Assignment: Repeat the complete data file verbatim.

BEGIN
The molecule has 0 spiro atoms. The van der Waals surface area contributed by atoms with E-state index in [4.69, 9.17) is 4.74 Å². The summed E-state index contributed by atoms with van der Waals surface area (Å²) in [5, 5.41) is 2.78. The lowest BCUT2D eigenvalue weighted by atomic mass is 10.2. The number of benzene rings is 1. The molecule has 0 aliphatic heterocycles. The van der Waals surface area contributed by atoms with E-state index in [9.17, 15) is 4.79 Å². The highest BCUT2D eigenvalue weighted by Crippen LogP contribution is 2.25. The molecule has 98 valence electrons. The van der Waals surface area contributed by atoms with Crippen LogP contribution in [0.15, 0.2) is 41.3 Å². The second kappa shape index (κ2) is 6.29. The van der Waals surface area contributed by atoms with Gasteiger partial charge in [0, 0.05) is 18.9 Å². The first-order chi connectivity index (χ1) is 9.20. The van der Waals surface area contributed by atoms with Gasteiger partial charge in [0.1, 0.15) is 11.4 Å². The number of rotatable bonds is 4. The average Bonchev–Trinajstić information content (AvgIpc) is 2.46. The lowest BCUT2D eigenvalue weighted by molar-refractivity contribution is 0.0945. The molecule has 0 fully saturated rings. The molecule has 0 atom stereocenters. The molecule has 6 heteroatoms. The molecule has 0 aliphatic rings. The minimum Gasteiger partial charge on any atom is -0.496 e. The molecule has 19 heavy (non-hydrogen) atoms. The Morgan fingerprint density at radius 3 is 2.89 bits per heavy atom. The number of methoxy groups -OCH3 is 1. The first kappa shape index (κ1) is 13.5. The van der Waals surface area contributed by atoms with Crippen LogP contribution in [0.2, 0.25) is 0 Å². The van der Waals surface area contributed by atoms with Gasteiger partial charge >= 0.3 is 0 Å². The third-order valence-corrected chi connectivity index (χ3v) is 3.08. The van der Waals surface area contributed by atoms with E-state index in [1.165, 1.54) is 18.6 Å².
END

The molecule has 0 spiro atoms. The van der Waals surface area contributed by atoms with E-state index in [4.69, 9.17) is 4.74 Å². The summed E-state index contributed by atoms with van der Waals surface area (Å²) in [5, 5.41) is 2.78. The lowest BCUT2D eigenvalue weighted by atomic mass is 10.2. The number of benzene rings is 1. The molecule has 0 aliphatic heterocycles. The van der Waals surface area contributed by atoms with E-state index in [9.17, 15) is 4.79 Å². The highest BCUT2D eigenvalue weighted by Crippen LogP contribution is 2.25. The molecule has 98 valence electrons. The van der Waals surface area contributed by atoms with Crippen LogP contribution in [0.15, 0.2) is 41.3 Å². The second kappa shape index (κ2) is 6.29. The van der Waals surface area contributed by atoms with Gasteiger partial charge in [0, 0.05) is 18.9 Å². The first-order chi connectivity index (χ1) is 9.20. The van der Waals surface area contributed by atoms with Gasteiger partial charge in [0.1, 0.15) is 11.4 Å². The number of rotatable bonds is 4. The average Bonchev–Trinajstić information content (AvgIpc) is 2.46. The lowest BCUT2D eigenvalue weighted by molar-refractivity contribution is 0.0945. The molecule has 0 fully saturated rings. The molecule has 0 atom stereocenters. The molecule has 6 heteroatoms. The molecule has 0 aliphatic rings. The minimum Gasteiger partial charge on any atom is -0.496 e. The molecule has 19 heavy (non-hydrogen) atoms. The Morgan fingerprint density at radius 3 is 2.89 bits per heavy atom. The number of methoxy groups -OCH3 is 1. The first kappa shape index (κ1) is 13.5. The van der Waals surface area contributed by atoms with Crippen LogP contribution in [0.2, 0.25) is 0 Å². The van der Waals surface area contributed by atoms with Gasteiger partial charge >= 0.3 is 0 Å². The third-order valence-corrected chi connectivity index (χ3v) is 3.08. The van der Waals surface area contributed by atoms with E-state index in [1.165, 1.54) is 18.6 Å².